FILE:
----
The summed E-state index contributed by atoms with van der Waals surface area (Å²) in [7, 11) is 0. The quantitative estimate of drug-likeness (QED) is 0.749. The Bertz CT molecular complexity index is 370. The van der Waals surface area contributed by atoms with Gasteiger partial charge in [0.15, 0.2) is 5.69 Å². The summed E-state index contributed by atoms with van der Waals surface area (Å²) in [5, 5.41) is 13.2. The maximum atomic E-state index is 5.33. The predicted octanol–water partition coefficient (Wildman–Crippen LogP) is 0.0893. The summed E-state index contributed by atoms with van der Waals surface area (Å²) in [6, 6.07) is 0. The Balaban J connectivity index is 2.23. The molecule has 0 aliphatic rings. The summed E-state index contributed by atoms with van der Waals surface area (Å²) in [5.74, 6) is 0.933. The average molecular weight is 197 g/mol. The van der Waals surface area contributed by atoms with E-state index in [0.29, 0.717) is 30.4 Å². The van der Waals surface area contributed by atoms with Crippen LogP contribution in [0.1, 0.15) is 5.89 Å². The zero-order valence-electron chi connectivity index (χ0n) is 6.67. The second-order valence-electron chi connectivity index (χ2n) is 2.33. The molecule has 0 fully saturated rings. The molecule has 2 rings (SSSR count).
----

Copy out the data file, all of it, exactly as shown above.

The summed E-state index contributed by atoms with van der Waals surface area (Å²) in [7, 11) is 0. The quantitative estimate of drug-likeness (QED) is 0.749. The Bertz CT molecular complexity index is 370. The van der Waals surface area contributed by atoms with Gasteiger partial charge in [0.15, 0.2) is 5.69 Å². The summed E-state index contributed by atoms with van der Waals surface area (Å²) in [5, 5.41) is 13.2. The maximum atomic E-state index is 5.33. The predicted octanol–water partition coefficient (Wildman–Crippen LogP) is 0.0893. The summed E-state index contributed by atoms with van der Waals surface area (Å²) in [6, 6.07) is 0. The Balaban J connectivity index is 2.23. The molecule has 0 aliphatic rings. The summed E-state index contributed by atoms with van der Waals surface area (Å²) in [5.74, 6) is 0.933. The average molecular weight is 197 g/mol. The van der Waals surface area contributed by atoms with E-state index in [0.29, 0.717) is 30.4 Å². The van der Waals surface area contributed by atoms with Crippen LogP contribution in [0.1, 0.15) is 5.89 Å². The zero-order valence-electron chi connectivity index (χ0n) is 6.67. The second-order valence-electron chi connectivity index (χ2n) is 2.33. The molecule has 0 fully saturated rings. The molecule has 2 rings (SSSR count).